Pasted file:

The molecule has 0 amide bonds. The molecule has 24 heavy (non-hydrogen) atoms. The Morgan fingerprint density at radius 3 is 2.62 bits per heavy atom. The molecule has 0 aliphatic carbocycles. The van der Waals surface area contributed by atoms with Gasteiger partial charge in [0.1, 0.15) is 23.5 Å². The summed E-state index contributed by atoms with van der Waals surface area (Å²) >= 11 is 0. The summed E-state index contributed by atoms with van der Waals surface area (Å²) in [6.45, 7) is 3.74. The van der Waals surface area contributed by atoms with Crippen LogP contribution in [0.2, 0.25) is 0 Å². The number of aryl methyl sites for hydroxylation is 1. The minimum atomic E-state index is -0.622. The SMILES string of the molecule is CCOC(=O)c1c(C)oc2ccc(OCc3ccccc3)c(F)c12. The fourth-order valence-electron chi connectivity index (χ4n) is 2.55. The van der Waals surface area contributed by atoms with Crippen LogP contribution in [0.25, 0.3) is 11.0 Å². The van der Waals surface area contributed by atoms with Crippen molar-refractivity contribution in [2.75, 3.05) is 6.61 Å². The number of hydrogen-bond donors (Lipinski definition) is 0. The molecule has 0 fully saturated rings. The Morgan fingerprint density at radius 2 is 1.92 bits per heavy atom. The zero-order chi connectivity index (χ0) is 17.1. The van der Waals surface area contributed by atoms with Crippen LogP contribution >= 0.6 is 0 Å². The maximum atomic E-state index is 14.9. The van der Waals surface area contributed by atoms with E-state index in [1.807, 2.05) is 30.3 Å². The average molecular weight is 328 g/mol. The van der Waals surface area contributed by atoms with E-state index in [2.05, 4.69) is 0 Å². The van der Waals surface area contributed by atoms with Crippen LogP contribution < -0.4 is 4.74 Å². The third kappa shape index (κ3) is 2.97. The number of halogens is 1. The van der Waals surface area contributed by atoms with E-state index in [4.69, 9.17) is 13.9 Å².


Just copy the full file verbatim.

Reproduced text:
The molecule has 0 amide bonds. The molecule has 24 heavy (non-hydrogen) atoms. The Morgan fingerprint density at radius 3 is 2.62 bits per heavy atom. The molecule has 0 aliphatic carbocycles. The van der Waals surface area contributed by atoms with Gasteiger partial charge in [0.1, 0.15) is 23.5 Å². The summed E-state index contributed by atoms with van der Waals surface area (Å²) >= 11 is 0. The summed E-state index contributed by atoms with van der Waals surface area (Å²) in [6.45, 7) is 3.74. The van der Waals surface area contributed by atoms with Crippen LogP contribution in [0.2, 0.25) is 0 Å². The number of aryl methyl sites for hydroxylation is 1. The minimum atomic E-state index is -0.622. The SMILES string of the molecule is CCOC(=O)c1c(C)oc2ccc(OCc3ccccc3)c(F)c12. The fourth-order valence-electron chi connectivity index (χ4n) is 2.55. The van der Waals surface area contributed by atoms with Crippen LogP contribution in [0.25, 0.3) is 11.0 Å². The van der Waals surface area contributed by atoms with Crippen molar-refractivity contribution in [2.75, 3.05) is 6.61 Å². The number of hydrogen-bond donors (Lipinski definition) is 0. The molecule has 0 fully saturated rings. The Morgan fingerprint density at radius 2 is 1.92 bits per heavy atom. The zero-order chi connectivity index (χ0) is 17.1. The van der Waals surface area contributed by atoms with Crippen LogP contribution >= 0.6 is 0 Å². The maximum atomic E-state index is 14.9. The van der Waals surface area contributed by atoms with E-state index in [1.807, 2.05) is 30.3 Å². The average molecular weight is 328 g/mol. The van der Waals surface area contributed by atoms with E-state index in [2.05, 4.69) is 0 Å². The van der Waals surface area contributed by atoms with Crippen LogP contribution < -0.4 is 4.74 Å². The third kappa shape index (κ3) is 2.97. The number of halogens is 1. The van der Waals surface area contributed by atoms with E-state index in [4.69, 9.17) is 13.9 Å².